How Thick Should Tuna Steaks Be Cut?

The tuna is an absolute beast of a fish. According to NOAA Fisheries, the Atlantic bluefin tuna is the largest of the species, growing up to 13 feet long and weighing upwards of 2,000 pounds. For comparison, that's between 400 to 600 pounds heavier than your standard 1,400 to 1,600-pound dairy cow, per Pet Keen. That's quite a lot of fish to go around. Tuna is one of the most fished in all the world, owing to its popularity and rate of consumption. Across the entire species, there is high demand for tuna meat needed for canning or sushi (via Atuna).

Far more than just a canned item, one of the most common cuts of tuna — the one you are most likely going to see at the fish counter of your local butcher or supermarket — is the steak. Tuna steak comes from the loin of the fish along its back. Loaded with omega-3 fatty acids, exceptional protein, and plenty of vitamins and minerals, tuna steak is an excellent and adaptable meal on its own, while also being a terrific alternative to classic beef steaks, per Steak Society. Tuna meat, however, can be tricky to cook for beginners. As tuna is not nearly as fatty as other popular fish, like salmon, the meat can easily be overcooked if certain steps aren't taken, per MasterClass. The important first step is that you need to take extra care to ensure the proper thickness of your tuna steaks.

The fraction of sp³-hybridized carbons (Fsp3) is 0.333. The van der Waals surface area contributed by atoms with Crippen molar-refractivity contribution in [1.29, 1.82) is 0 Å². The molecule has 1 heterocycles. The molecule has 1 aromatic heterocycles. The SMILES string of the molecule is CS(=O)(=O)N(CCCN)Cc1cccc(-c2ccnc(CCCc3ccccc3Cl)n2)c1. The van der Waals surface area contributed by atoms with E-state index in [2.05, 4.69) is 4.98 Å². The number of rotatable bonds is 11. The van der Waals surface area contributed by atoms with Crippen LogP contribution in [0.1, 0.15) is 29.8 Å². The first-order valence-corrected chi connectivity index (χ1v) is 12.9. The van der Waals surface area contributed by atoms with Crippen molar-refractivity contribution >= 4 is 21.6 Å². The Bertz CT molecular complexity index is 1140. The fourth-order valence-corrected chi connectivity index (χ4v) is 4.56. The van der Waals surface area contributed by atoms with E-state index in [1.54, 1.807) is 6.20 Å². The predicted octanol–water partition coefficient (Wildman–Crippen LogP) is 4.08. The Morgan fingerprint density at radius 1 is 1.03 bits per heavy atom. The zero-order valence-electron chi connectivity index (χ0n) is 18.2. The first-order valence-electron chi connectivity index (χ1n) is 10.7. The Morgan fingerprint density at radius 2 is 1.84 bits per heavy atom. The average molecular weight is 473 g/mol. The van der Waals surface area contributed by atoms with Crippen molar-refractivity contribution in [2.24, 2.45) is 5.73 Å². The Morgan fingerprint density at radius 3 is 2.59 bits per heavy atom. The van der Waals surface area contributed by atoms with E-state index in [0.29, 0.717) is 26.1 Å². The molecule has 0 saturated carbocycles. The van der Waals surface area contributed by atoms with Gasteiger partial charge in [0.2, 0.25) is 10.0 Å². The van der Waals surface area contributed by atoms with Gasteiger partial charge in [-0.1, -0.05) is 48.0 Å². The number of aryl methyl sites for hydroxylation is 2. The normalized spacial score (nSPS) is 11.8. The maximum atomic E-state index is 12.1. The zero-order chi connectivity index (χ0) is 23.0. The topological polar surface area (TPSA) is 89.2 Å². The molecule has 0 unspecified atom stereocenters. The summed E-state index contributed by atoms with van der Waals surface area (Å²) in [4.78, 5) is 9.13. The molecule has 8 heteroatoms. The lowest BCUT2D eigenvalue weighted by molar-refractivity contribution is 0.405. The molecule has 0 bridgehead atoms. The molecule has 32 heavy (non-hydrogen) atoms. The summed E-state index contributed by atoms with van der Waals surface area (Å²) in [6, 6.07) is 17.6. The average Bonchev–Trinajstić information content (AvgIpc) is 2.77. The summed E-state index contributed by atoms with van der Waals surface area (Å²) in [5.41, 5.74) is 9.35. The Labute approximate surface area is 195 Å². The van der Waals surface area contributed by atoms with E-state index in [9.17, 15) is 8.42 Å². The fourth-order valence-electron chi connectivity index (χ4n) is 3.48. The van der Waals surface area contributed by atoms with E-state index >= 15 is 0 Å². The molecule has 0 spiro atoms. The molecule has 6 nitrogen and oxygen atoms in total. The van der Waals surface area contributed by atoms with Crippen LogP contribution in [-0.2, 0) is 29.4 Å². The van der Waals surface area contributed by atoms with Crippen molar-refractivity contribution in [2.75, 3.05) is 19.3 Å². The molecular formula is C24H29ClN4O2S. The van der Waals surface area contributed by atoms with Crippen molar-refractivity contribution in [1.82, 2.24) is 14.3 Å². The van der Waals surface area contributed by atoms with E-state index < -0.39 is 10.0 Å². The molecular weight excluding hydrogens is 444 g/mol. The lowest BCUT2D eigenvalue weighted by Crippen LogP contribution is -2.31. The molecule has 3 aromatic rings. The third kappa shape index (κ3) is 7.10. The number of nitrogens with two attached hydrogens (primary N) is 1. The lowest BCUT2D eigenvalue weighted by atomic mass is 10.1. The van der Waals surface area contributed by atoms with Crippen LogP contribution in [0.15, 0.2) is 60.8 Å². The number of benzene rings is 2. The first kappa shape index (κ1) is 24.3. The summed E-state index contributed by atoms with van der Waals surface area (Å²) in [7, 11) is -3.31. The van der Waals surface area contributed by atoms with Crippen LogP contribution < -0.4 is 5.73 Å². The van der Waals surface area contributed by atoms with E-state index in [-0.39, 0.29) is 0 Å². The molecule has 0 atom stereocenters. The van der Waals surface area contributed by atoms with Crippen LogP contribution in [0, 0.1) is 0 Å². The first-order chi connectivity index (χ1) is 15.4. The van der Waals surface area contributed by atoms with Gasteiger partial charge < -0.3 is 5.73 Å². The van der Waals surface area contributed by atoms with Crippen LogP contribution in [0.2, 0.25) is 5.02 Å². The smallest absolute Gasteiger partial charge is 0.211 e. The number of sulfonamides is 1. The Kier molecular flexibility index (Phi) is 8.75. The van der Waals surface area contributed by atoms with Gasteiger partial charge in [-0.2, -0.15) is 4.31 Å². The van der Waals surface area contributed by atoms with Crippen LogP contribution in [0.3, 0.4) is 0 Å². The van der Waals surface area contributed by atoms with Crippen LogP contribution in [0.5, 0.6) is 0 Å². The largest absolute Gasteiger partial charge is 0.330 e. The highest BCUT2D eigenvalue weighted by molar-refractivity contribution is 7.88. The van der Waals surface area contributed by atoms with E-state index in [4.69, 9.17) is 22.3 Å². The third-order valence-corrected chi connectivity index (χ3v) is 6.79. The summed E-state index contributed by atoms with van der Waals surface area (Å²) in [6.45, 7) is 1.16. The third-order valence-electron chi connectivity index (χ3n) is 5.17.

Thickness can prevent dryness

The last thing you want is to overdo your tuna steak. An overdone tuna steak is dry, flaky, and utterly unappetizing. Tuna, like a great many fish, benefits from the fact that it can be consumed raw or lightly cooked without any serious health risks when eaten in moderation, per Healthline. This is an important fact to remember when cooking tuna steak. The result you are looking for is a steak that is cooked on both sides, but still raw and juicy in the middle.

Achieving this has everything to do with the thickness of your steak. If you find yourself with an uncut segment of tuna loin, the numbers to go by, according to Steak Society, should be a minimum of one inch thick. You can extend it to an inch and a half or even two inches. If you're buying from a market, you can ask the fishmonger to cut your steaks to size. Keeping the steaks thick like this allows them to remain juicy during the cooking process because the heat will take longer to penetrate the succulent center, per MasterClass. Timing the sear on your tuna is also important, but the added thickness allows for a touch more grace. Over high heat, either on the grill or in a skillet, briefly sear the tuna on both sides. Like on a beef steak, the sear will impart an extra flavor while locking the moisture into the center.